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From Wikipedia, the free encyclopedia

Patravali or Pattal or Vistaraku or Vistar or Khali is an Indian eating plate or trencher made with broad dried leaves. It is mainly made from Sal leaves. It is also made from Banyan tree leaves. It is made in circular shape, by stitching 6 to 8 sal leaves with tiny wooden sticks.[1] It is popular during traditional meals, festivals and in temples.[2] It is a cottage industry in India where women work on weaving them at home in spare time.

Vistaraku (An Indian eating plate) at Visakhapatnam
Vistaraku (An Indian eating plate) at Visakhapatnam

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It was used extensively in the ancient times by Hindu sages for its purity. It was a custom to serve food in a patravali for guest meal or celebrations, temple prasadam.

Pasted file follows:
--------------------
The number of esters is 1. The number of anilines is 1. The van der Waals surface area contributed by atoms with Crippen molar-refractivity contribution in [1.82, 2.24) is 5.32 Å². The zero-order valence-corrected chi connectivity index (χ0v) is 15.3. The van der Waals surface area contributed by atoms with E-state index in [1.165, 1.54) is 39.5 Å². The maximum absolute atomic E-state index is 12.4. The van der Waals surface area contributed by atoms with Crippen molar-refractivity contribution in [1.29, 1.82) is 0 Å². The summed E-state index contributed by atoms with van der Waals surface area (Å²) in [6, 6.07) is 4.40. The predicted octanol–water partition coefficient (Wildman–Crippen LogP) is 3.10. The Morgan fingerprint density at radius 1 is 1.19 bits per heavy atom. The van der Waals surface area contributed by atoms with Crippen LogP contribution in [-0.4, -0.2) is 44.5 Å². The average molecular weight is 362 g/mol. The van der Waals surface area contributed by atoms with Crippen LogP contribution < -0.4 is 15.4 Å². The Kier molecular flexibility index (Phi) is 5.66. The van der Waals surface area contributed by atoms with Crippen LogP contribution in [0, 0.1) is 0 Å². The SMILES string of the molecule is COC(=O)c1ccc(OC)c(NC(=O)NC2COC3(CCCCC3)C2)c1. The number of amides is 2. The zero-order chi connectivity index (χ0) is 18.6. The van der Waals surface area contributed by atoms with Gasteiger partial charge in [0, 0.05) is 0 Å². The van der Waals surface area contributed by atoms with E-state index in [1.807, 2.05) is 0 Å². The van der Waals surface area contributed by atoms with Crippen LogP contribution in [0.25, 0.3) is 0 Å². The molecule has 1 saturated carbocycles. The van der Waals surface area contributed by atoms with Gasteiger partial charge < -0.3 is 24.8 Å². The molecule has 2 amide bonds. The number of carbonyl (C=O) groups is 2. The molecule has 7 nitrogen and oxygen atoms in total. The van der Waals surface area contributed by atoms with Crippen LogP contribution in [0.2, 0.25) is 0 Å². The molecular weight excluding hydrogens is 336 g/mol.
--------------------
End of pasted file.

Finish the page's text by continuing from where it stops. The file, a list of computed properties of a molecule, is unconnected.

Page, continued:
The plate

Sal tree leaves used for making patravali
Sal tree leaves used for making patravali

Patravali is made from wildly grown plants like sal tree, fodder, pala tree, jack fruit etc.


The plates are popular in villages in arid region in India like parts of Andhra Pradesh, Uttar Pradesh, Maharashtra, Jharkhand, Odisha, West Bengal, Karnataka, Telangana, Tamilnadu etc.[3] The banyan tree, Butea monosperma, amongst others provide leaves that are used either with many pieced together or singly (only in case of a banana leaf) to make a leaf-plate for serving a meal.[4]


In olden days, until a century ago, a would-be son-in-law was tested on his dexterity in making a patravali plate and bowl (for serving more liquid parts of the meal such as daal or stew) before being declared acceptable by the soon to be father-in-law.[citation needed]

Modern day

The plate is made by machines with silver foil cover at the bottom and with border for better form. And the traditional patravali is back because of its environment-friendly nature and biodegradability.

See also


This page was last edited on 6 May 2018, at 15:22
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